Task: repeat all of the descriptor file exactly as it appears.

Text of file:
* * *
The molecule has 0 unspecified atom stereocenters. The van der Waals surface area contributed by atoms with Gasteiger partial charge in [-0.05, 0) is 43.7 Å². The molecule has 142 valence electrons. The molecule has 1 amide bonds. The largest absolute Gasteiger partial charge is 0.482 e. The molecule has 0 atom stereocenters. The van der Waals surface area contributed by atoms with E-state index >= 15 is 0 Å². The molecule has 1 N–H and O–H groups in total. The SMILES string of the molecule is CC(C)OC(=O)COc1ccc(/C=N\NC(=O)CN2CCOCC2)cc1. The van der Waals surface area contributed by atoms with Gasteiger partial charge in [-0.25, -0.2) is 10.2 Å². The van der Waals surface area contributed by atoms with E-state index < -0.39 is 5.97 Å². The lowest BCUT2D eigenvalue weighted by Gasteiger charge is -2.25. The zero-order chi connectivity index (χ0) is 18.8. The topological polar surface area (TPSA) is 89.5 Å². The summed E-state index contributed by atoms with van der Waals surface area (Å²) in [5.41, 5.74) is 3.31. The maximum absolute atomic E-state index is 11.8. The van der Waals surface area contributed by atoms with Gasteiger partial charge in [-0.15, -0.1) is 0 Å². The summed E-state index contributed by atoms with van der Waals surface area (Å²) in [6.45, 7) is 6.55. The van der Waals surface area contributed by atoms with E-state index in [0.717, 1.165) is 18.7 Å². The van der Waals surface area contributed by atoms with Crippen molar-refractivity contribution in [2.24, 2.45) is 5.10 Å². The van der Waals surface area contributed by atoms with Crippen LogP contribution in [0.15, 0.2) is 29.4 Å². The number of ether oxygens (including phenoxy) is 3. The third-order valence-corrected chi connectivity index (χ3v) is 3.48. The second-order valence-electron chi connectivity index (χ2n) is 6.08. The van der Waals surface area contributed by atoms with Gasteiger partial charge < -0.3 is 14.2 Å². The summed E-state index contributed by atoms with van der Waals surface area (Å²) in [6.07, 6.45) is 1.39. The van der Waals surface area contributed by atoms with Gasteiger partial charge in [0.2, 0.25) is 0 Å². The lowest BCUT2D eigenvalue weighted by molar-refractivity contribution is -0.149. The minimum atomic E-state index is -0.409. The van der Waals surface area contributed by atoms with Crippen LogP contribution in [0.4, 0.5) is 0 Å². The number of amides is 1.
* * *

The molecule has 0 unspecified atom stereocenters. The van der Waals surface area contributed by atoms with Gasteiger partial charge in [-0.05, 0) is 43.7 Å². The molecule has 142 valence electrons. The molecule has 1 amide bonds. The largest absolute Gasteiger partial charge is 0.482 e. The molecule has 0 atom stereocenters. The van der Waals surface area contributed by atoms with E-state index >= 15 is 0 Å². The molecule has 1 N–H and O–H groups in total. The SMILES string of the molecule is CC(C)OC(=O)COc1ccc(/C=N\NC(=O)CN2CCOCC2)cc1. The van der Waals surface area contributed by atoms with Gasteiger partial charge in [-0.25, -0.2) is 10.2 Å². The van der Waals surface area contributed by atoms with E-state index < -0.39 is 5.97 Å². The lowest BCUT2D eigenvalue weighted by Gasteiger charge is -2.25. The zero-order chi connectivity index (χ0) is 18.8. The topological polar surface area (TPSA) is 89.5 Å². The summed E-state index contributed by atoms with van der Waals surface area (Å²) in [5.41, 5.74) is 3.31. The maximum absolute atomic E-state index is 11.8. The van der Waals surface area contributed by atoms with Gasteiger partial charge in [-0.15, -0.1) is 0 Å². The summed E-state index contributed by atoms with van der Waals surface area (Å²) in [6.45, 7) is 6.55. The van der Waals surface area contributed by atoms with E-state index in [0.717, 1.165) is 18.7 Å². The van der Waals surface area contributed by atoms with Crippen molar-refractivity contribution in [2.24, 2.45) is 5.10 Å². The van der Waals surface area contributed by atoms with Crippen LogP contribution in [0.15, 0.2) is 29.4 Å². The number of ether oxygens (including phenoxy) is 3. The third-order valence-corrected chi connectivity index (χ3v) is 3.48. The second-order valence-electron chi connectivity index (χ2n) is 6.08. The van der Waals surface area contributed by atoms with Gasteiger partial charge < -0.3 is 14.2 Å². The summed E-state index contributed by atoms with van der Waals surface area (Å²) in [6.07, 6.45) is 1.39. The van der Waals surface area contributed by atoms with Gasteiger partial charge in [0.2, 0.25) is 0 Å². The lowest BCUT2D eigenvalue weighted by molar-refractivity contribution is -0.149. The minimum atomic E-state index is -0.409. The van der Waals surface area contributed by atoms with Crippen LogP contribution in [0.4, 0.5) is 0 Å². The number of amides is 1.